44. In 1997, the number of large taxpayers subject to close scrutiny by the ministry of finance increased from 280 (representing 60 percent of total income tax collections) to 535 (80 percent); a new computerized information system was installed; and agreement was reached with the banks on revenue collection procedures as well as information to be supplied by them. In the customs area, institutional improvements, comprising mainly seeking a more efficient organizational structure, upgrading professional skills, and automating most customs procedures, were supplemented in 1995 by legislation17 which provides for suffer penalties for customs duty evasion.

45. A Tax Reform Commission was set up in 1996 to review the tax system and propose revisions to the tax structure. Proposals for the next steps in tax reform include completing the elimination of those taxes for which the marginal yield is small relative to collection costs, and reducing the large number of exemptions. Also, they envisage continued progress in decentralizing tax collection, and setting targets and norms to enhance revenue performance.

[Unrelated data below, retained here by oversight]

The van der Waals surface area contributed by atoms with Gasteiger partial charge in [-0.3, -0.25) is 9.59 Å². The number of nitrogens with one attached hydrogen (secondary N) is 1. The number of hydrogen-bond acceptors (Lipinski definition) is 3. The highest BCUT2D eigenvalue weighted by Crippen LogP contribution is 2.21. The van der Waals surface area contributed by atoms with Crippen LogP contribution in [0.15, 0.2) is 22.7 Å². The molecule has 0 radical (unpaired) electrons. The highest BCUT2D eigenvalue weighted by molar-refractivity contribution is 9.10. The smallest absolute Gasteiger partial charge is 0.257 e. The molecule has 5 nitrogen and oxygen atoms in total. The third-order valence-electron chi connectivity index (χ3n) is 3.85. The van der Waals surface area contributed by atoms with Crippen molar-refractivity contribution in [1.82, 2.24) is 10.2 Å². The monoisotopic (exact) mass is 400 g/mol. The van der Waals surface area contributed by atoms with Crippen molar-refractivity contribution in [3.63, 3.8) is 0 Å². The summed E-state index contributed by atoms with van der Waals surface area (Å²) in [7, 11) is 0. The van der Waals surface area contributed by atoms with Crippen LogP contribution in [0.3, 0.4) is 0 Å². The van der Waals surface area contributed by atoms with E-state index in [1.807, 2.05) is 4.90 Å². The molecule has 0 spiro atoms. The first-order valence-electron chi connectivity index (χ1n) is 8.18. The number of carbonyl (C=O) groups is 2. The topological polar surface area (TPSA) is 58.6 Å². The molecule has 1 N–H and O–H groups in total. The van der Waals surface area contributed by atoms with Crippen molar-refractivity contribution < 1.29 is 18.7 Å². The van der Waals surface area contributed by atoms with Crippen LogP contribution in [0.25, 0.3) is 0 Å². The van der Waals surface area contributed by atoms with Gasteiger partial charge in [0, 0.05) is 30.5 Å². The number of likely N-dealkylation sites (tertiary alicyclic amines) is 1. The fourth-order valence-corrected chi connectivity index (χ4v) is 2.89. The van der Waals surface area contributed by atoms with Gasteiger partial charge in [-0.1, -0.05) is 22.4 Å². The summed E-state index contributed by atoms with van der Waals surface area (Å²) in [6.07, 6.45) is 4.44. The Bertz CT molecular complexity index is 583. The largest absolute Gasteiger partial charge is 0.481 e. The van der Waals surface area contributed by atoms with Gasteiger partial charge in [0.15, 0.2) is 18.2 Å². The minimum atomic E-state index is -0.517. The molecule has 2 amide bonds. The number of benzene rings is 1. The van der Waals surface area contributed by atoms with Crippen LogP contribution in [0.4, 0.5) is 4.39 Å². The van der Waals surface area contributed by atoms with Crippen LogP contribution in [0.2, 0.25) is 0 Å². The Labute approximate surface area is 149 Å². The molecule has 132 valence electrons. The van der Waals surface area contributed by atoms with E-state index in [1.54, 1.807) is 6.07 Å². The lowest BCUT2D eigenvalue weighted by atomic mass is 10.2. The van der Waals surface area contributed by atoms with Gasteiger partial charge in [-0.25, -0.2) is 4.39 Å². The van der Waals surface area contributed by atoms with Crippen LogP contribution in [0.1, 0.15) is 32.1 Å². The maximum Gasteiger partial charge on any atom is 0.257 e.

Budget and expenditure reform

46. Various practices including the increased earmarking of revenue,18 and legislation requiring specific budget allocations to, for example, universities and social programs, have resulted over time in limiting severely the scope for discretionary expenditure policy. Consequently, when faced with the need for adjustment, governments had often to resort to cuts in spending for infrastructure. Capital expenditure of the government has stagnated at about 2 percent of GDP since 1990 (compared with 3 percent in 1986-89), and infrastructure has deteriorated.

47. With technical assistance provided by Spain, the IDB, and the Fund, the government has developed a set of procedures to better control expenditure and improve its payments and procurement systems. The new procedures were put in place in the 1997 budget, which included for the first time extrabudgetary items such as bank commissions. Other key reforms being implemented include development of a master account system for payments and cash management, training of staff, explicit inclusion of additional extra-budgetary items in the budget, effecting government payments exclusively through the banking system, and computerization of the procurement process. Next steps will include the preparation of an annual report to the assembly on performance relative to fiscal targets, and consolidation of the entire nonfinancial public sector in the budget process.